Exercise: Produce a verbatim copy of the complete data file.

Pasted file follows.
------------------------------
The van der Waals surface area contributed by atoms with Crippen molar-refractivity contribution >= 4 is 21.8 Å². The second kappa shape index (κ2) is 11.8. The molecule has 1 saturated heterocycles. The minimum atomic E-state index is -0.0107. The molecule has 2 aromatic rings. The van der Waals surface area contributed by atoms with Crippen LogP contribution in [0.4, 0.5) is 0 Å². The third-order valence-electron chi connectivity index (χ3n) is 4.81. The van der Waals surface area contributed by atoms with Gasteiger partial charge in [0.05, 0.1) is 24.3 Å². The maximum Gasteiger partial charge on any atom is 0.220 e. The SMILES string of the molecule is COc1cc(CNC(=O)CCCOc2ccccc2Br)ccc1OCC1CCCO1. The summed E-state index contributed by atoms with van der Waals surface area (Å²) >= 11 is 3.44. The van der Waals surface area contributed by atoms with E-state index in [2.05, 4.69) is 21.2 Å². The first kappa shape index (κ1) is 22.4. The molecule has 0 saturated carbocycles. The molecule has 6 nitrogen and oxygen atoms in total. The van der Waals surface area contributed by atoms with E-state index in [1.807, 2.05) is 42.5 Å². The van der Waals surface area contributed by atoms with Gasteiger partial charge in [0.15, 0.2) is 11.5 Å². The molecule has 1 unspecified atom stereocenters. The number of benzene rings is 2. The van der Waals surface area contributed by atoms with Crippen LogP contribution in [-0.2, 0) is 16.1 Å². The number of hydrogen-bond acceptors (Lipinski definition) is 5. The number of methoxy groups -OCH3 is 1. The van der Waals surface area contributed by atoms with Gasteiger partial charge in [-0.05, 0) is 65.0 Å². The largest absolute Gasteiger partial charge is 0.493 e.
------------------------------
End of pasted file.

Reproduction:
The van der Waals surface area contributed by atoms with Crippen molar-refractivity contribution >= 4 is 21.8 Å². The second kappa shape index (κ2) is 11.8. The molecule has 1 saturated heterocycles. The minimum atomic E-state index is -0.0107. The molecule has 2 aromatic rings. The van der Waals surface area contributed by atoms with Crippen LogP contribution in [0.4, 0.5) is 0 Å². The third-order valence-electron chi connectivity index (χ3n) is 4.81. The van der Waals surface area contributed by atoms with Gasteiger partial charge in [0.05, 0.1) is 24.3 Å². The maximum Gasteiger partial charge on any atom is 0.220 e. The SMILES string of the molecule is COc1cc(CNC(=O)CCCOc2ccccc2Br)ccc1OCC1CCCO1. The summed E-state index contributed by atoms with van der Waals surface area (Å²) >= 11 is 3.44. The van der Waals surface area contributed by atoms with E-state index in [2.05, 4.69) is 21.2 Å². The first kappa shape index (κ1) is 22.4. The molecule has 0 saturated carbocycles. The molecule has 6 nitrogen and oxygen atoms in total. The van der Waals surface area contributed by atoms with E-state index in [1.807, 2.05) is 42.5 Å². The van der Waals surface area contributed by atoms with Gasteiger partial charge in [0.15, 0.2) is 11.5 Å². The molecule has 1 unspecified atom stereocenters. The number of benzene rings is 2. The van der Waals surface area contributed by atoms with Crippen LogP contribution in [-0.2, 0) is 16.1 Å². The number of hydrogen-bond acceptors (Lipinski definition) is 5. The number of methoxy groups -OCH3 is 1. The van der Waals surface area contributed by atoms with Gasteiger partial charge in [-0.05, 0) is 65.0 Å². The largest absolute Gasteiger partial charge is 0.493 e.